The scholars of the Permanent Committee were asked:

The National Bank of Egypt issues Class C investment certificates, which are certificates that you buy from the bank, and there is a monthly draw on the purchased certificates. The certificate that is drawn wins a large amount of money, whilst the certificate holder retains the right to return the certificate to the bank and claim its value at any time. What is the Islamic ruling on this huge amount of money that the holder of the winning certificate receives?

They replied:

“If the matter is as described, this transaction is a kind of gambling, and it is a major sin, because Allah, may He be Exalted, says (interpretation of the meaning):

{O you who have believed, indeed, intoxicants, gambling, [sacrificing on] stone alters [to other than Allah], and divining arrows are but defilement from the work of Satan, so avoid it that you may be successful.

Satan only wants to cause between you animosity and hatred through intoxicants and gambling and to avert you from the remembrance of Allah and from prayer. So will you not desist?} [Al-Ma’idah 5:90-91]

The one who has engaged in such transactions must repent to Allah and seek His forgiveness; he must stop engaging in such transactions and get rid of whatever he has acquired through them, in the hope that Allah will turn to him in mercy.” (Shaykh `Abd Al-`Aziz ibn Baz, Shaykh `Abd Ar-Razzaq `Afifi, Shaykh `Abdullah ibn Ghadyan, Shaykh `Abdullah ibn Qa`ud. Fatawa Al-Lajnah Ad-Da’imah (13/301-302))

The Islamic Fiqh Council issued a statement that all three classes of investment certificates are prohibited. The statement reads as follows:

“In the name of Allah, the Most Gracious, the Most Merciful.

Praise be to Allah, Lord of the Worlds, and blessings and peace be upon Sayyiduna Muhammad, the Last of the Prophets, and on his family and companions.

Statement no. 62/11/6, regarding bonds:

The Islamic Fiqh Council during its sixth session and conference in Jeddah, Kingdom of Saudi Arabia, 17-23 Sha`ban 1410 AH (14-20 March 1990 CE), after studying the papers, recommendations and conclusions submitted in the symposium on financial markets that was held in Rabat, 20-24 Rabi` Ath-Thani 1410 AH (20-24 October 1989), in cooperation with this Council and the Islamic Institute for Research and Training of the Islamic Development Bank, hosted by the Ministry of Awqaf and Islamic Affairs in the Kingdom of Morocco, and after learning that the bond is a certificate which states that the issuer is committed to pay the bearer the nominal value when it becomes due, in addition to interest on the nominal value of the bond as agreed upon, or giving some other benefit as stipulated – whether it is prizes distributed by a draw , or a stated amount of money, or a discount, the Council has determined the following:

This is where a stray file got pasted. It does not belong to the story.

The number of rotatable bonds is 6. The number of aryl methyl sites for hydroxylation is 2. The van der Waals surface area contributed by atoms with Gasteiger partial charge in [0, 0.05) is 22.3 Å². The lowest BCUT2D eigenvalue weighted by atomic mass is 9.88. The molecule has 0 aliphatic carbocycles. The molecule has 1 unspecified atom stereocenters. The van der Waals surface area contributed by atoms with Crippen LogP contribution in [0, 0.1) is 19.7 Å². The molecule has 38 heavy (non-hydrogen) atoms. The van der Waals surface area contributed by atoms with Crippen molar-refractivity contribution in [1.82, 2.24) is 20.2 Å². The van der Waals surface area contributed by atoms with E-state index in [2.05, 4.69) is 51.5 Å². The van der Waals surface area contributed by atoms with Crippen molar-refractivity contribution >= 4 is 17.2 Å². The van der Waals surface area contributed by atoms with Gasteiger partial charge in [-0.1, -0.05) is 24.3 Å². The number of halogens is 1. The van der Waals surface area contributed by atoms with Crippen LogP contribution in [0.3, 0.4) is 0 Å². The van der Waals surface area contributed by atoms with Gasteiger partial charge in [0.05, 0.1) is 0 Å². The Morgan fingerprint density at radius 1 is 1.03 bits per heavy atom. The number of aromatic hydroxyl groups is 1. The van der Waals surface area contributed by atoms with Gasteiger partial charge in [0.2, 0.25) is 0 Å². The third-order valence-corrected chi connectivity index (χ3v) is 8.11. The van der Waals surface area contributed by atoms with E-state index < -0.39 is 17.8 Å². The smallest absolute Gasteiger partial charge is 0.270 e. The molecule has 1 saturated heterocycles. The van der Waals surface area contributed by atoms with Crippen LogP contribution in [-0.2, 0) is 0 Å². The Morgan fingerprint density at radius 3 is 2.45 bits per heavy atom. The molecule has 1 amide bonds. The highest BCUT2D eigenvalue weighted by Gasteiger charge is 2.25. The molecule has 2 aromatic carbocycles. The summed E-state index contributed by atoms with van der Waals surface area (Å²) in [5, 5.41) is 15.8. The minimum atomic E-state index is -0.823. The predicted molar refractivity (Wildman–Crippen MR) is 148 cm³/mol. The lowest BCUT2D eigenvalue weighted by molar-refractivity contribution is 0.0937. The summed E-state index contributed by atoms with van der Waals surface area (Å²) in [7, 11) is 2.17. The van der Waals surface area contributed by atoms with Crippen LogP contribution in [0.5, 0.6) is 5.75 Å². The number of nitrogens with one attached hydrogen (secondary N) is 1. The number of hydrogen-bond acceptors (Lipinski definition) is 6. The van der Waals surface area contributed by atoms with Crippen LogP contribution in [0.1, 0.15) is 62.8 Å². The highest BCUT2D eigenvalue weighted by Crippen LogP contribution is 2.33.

• Bonds which represent a commitment to repay the amount with accrued interest, or a stipulated amount are prohibited according to Islamic law, in terms of issuing, buying or trading, because they are Riba-based loans, regardless of whether the issuing organisation is private or public, belonging to the state. It makes no difference whether they are called investment certificates or savings certificates or the Riba-based returns are called profit, income, brokerage or returns.
  • Zero-coupon bonds are also prohibited, because they are loans that are sold for less than their nominal value, and the purchasers benefit from the difference, as it is regarded as a discount on these bonds.
  • Bonds that may win prizes are also prohibited, because they come under the heading of loans in which a benefit or increase is stipulated for a number of lenders, or one of them, but without specifying. That is in addition to the resemblance to gambling.
  • Alternatives to bonds that are prohibited – whether in terms of issuing them, buying them or dealing in them – are bonds that are based on profit sharing investment in a project, or specific investment activities, in which there is no interest paid to holders and there is no specific benefit for them; rather they will have a percentage of the profits of the project, commensurate with what they own of these bonds, and they will not receive any profit unless there actually is any.

You can learn more from what is mentioned in statement no. 5 of the 4th session of this council. End quote.

And Allah knows best.

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Source: Islam Q&A